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July 26, 2012 12:00:00 AM
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Scientists in the United States said Wednesday they had used a cancer drug to flush out the AIDS virus lurking dormant in trial patients' white blood cells -- a tentative step towards a cure.

The ability of the HIV genome, or reproductive code, to hide out in cells and be revived after decades poses a major obstacle in the quest for a cure.

Being able to expose the virus in its hiding place would allow scientists to target the host white blood cells in a killing blitz.

"It is the beginning of work toward a cure for AIDS," David Margolis, co-author of the study published in the journal Nature, told AFP as the International AIDS Conference was under way in Washington.

HIV is a retrovirus, inserting its DNA into the genome of host white blood cells, CD4+T cells in this case, and turning them into virus factories. Sometimes it goes into hiding in some cells even as others keep on producing.

Some 34 million people around the world are living with HIV, which destroys the immune system and has caused about 30 million AIDS-related deaths since the disease first emerged in the early 1980s.

In the latest study, researchers in the United States used the chemotherapy drug vorinostat to revive and so unmask latent HIV in the CD4+T cells of eight trial patients.

The patients were also on antiretroviral drugs, which stops HIV from multiplying but have to be taken for life because they do not kill the virus hidden away in reservoirs.

"After a single dose of the drug, at least for a moment in time, (vorinostat) is flushing the virus out of hiding," Margolis said of the trial results -- the first drug ever shown to do so.

"This is proof of the concept, of the idea that the virus can be specifically targeted in a patient by a drug, and essentially opens up the way for this class of drugs to be studied for use in this way."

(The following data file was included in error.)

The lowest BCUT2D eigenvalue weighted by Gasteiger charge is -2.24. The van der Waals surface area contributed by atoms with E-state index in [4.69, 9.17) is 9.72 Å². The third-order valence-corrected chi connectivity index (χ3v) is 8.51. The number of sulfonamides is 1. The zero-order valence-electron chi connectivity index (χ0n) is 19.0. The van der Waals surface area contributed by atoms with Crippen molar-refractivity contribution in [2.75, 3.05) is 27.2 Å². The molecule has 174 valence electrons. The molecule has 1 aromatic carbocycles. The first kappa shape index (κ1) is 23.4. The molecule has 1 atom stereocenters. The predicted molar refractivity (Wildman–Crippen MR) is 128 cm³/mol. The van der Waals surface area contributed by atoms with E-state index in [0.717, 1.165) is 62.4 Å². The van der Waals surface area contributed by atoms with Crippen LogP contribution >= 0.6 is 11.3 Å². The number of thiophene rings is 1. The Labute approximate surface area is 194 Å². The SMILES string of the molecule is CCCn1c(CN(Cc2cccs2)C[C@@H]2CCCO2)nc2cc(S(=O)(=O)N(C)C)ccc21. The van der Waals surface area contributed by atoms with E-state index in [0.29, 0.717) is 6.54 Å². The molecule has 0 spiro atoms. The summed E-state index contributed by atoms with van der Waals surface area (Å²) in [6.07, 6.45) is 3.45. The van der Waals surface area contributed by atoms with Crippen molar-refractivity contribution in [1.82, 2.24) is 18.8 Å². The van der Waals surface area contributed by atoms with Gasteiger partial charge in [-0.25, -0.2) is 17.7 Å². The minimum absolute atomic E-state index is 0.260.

The drug targets an enzyme that allows the virus to lie latent.

The researchers cautioned that vorinostat may have some toxic effects and stressed this was merely an early indication of feasibility that had to be explored further.

Exactly what would happen after the virus was unveiled in reservoir cells was also not certain, said Margolis.

"We know that many cells that produce HIV die in the process. We know many cells that produce HIV can be identified and killed by the immune system. As far as we can tell, all the viruses floating around while patients are taking therapy don't get into cells because they are blocked by the therapy," he said.

Without a host cell, the virus would die within a few minutes.

"There is a possibility that this could work. But ... if it is only 99 percent true and one percent of the virus escapes, it won't succeed. That is why we have to be careful about our work and what we claim about it."

In a comment published with the study, HIV researcher Steven Deeks said the research provided "the first evidence that ... a cure might one day be feasible".

But, as is common with early clinical trials, the study raised more questions than answers -- including ethical concerns about giving potentially toxic drugs to HIV-infected people who are otherwise healthy, he said.

"These data from the lab of David Margolis are genuinely exciting for those exploring pathways to achieving a cure for AIDS," Oxford University HIV researcher John Frater told AFP, calling for investment in further research.

HIV immunologist Quentin Sattentau called the findings promising, but said other types of reservoir cells, including in the brain, may not respond to this treatment.

"Thus there is a long way to go before we will know if this can work to completely eradicate HIV from an infected person."


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